November 22, 1840, Chicopee Falls, Massachusetts.
March 4, 1901, Northfield, Massachusetts.
Center Cemetery, Northfield, Massachusetts.
Whittle was named after American politician Daniel Webster. Whittle reached the rank of major in the American civil war, and for the rest of his life was known as
Major Whittle. During the war, Whittle lost his right arm, and ended up in a prisoner of war camp. Recovering from his wounds in the hospital, he looked for something to read, and found a New Testament. Though its words resonated with him, he was not ready to accept Christ. Shortly after, a hospital orderly woke him and said a dying prisoner wanted someone to pray with him. Whittle demurred, but the orderly said,
But I thought you were a Christian; I have seen you reading your Bible. Whittle then agreed to go. He recorded what took place at the dying youth’s bed side:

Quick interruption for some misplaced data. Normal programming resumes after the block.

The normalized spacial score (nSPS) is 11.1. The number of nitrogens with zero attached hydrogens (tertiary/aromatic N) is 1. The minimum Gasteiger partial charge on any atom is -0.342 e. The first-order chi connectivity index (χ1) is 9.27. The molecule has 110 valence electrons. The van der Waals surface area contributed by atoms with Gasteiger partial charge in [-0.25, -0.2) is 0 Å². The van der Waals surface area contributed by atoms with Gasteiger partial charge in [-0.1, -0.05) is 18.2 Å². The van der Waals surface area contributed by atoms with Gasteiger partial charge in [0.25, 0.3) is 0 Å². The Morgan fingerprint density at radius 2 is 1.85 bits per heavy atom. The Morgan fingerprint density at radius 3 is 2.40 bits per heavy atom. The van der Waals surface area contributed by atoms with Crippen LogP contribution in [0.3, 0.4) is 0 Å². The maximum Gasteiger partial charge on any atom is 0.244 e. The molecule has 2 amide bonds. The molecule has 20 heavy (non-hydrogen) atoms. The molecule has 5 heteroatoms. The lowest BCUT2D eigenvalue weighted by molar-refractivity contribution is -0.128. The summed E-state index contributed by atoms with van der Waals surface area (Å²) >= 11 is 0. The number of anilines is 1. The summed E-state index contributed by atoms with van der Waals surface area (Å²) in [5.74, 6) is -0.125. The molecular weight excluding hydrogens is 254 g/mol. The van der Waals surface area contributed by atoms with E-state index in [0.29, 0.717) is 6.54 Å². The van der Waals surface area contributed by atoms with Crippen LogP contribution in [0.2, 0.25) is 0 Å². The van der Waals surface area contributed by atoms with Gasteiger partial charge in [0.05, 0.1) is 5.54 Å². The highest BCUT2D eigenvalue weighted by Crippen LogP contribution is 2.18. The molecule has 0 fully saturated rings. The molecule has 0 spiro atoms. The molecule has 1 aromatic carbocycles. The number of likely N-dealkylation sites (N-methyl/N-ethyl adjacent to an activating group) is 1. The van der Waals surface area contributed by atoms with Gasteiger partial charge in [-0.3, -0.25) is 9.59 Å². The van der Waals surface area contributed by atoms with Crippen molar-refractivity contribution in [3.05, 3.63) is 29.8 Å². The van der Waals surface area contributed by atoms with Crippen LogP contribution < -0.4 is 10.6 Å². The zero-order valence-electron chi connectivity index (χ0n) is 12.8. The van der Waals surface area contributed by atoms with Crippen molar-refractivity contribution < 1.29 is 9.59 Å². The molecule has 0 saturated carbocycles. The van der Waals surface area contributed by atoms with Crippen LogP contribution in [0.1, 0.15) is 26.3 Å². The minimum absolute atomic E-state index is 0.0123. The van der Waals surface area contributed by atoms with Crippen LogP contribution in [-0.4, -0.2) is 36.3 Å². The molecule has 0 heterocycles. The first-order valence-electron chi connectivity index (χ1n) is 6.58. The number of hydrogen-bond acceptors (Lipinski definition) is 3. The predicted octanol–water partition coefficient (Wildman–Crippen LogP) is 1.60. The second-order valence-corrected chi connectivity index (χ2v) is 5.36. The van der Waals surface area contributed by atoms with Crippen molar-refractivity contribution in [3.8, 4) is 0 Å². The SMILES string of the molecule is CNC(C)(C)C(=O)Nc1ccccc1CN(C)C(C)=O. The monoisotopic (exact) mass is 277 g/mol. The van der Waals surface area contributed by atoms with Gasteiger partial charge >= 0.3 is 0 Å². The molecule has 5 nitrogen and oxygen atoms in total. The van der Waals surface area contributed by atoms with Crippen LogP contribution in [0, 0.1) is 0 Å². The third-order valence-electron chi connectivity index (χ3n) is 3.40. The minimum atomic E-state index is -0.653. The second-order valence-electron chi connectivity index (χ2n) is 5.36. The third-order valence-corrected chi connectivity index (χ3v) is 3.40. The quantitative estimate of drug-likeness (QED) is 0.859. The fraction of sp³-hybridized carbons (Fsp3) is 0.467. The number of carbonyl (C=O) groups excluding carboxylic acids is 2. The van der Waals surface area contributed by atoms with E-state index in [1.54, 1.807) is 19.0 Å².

I dropped on my knees and held the boy’s hand in mine. In a few broken words I confessed my sins and asked Christ to forgive me. I believed right there that He did forgive me. I then prayed earnestly for the boy. He became quiet and pressed my hand as I prayed and pleaded God’s promises. When I arose from my knees, he was dead. A look of peace had come over his troubled face, and I cannot but believe that God who used him to bring me to the Savior, used me to lead him to trust Christ’s precious blood and find pardon. I hope to meet him in heaven.
After the war, Whittle became treasurer of the Elgin Watch Company in Chicago, Illinois. In less than 10 years, though, he entered the evangelism field. During this period, he worked with musicians Philip Bliss and James McGranahan. His daughter May Moody also wrote music for some of his lyrics.
Of his decision to devote his life to the Gospel, Whittle said that, while at work, he:
…went into the vault and in the dead silence of the quietest of places I gave my life to my Heavenly Father to use as He would.
Whittle’s works include:
I Thirst, I Thirst,the Savior Said